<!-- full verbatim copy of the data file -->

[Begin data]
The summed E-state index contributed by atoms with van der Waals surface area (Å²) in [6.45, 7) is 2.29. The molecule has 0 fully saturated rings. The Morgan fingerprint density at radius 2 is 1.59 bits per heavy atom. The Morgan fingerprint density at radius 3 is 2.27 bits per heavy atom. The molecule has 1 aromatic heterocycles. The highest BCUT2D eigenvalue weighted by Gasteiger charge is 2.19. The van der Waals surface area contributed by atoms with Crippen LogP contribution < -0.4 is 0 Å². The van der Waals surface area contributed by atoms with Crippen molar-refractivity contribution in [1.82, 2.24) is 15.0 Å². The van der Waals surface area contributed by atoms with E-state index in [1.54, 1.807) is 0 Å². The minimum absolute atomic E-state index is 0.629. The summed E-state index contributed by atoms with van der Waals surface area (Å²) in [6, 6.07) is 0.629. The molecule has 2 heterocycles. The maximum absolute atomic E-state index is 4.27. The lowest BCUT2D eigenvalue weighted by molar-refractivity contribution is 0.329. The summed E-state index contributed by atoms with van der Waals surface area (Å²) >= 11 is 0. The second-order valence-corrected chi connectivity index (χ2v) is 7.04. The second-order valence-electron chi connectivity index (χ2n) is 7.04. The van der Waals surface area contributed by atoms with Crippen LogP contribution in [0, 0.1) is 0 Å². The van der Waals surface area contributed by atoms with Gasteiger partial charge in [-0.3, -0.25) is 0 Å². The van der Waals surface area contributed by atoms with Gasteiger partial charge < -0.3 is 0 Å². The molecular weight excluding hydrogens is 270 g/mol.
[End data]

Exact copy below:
The summed E-state index contributed by atoms with van der Waals surface area (Å²) in [6.45, 7) is 2.29. The molecule has 0 fully saturated rings. The Morgan fingerprint density at radius 2 is 1.59 bits per heavy atom. The Morgan fingerprint density at radius 3 is 2.27 bits per heavy atom. The molecule has 1 aromatic heterocycles. The highest BCUT2D eigenvalue weighted by Gasteiger charge is 2.19. The van der Waals surface area contributed by atoms with Crippen LogP contribution < -0.4 is 0 Å². The van der Waals surface area contributed by atoms with Crippen molar-refractivity contribution in [1.82, 2.24) is 15.0 Å². The van der Waals surface area contributed by atoms with E-state index in [1.54, 1.807) is 0 Å². The minimum absolute atomic E-state index is 0.629. The summed E-state index contributed by atoms with van der Waals surface area (Å²) in [6, 6.07) is 0.629. The molecule has 2 heterocycles. The maximum absolute atomic E-state index is 4.27. The lowest BCUT2D eigenvalue weighted by molar-refractivity contribution is 0.329. The summed E-state index contributed by atoms with van der Waals surface area (Å²) >= 11 is 0. The second-order valence-corrected chi connectivity index (χ2v) is 7.04. The second-order valence-electron chi connectivity index (χ2n) is 7.04. The van der Waals surface area contributed by atoms with Crippen LogP contribution in [0, 0.1) is 0 Å². The van der Waals surface area contributed by atoms with Gasteiger partial charge in [-0.3, -0.25) is 0 Å². The van der Waals surface area contributed by atoms with Gasteiger partial charge < -0.3 is 0 Å². The molecular weight excluding hydrogens is 270 g/mol.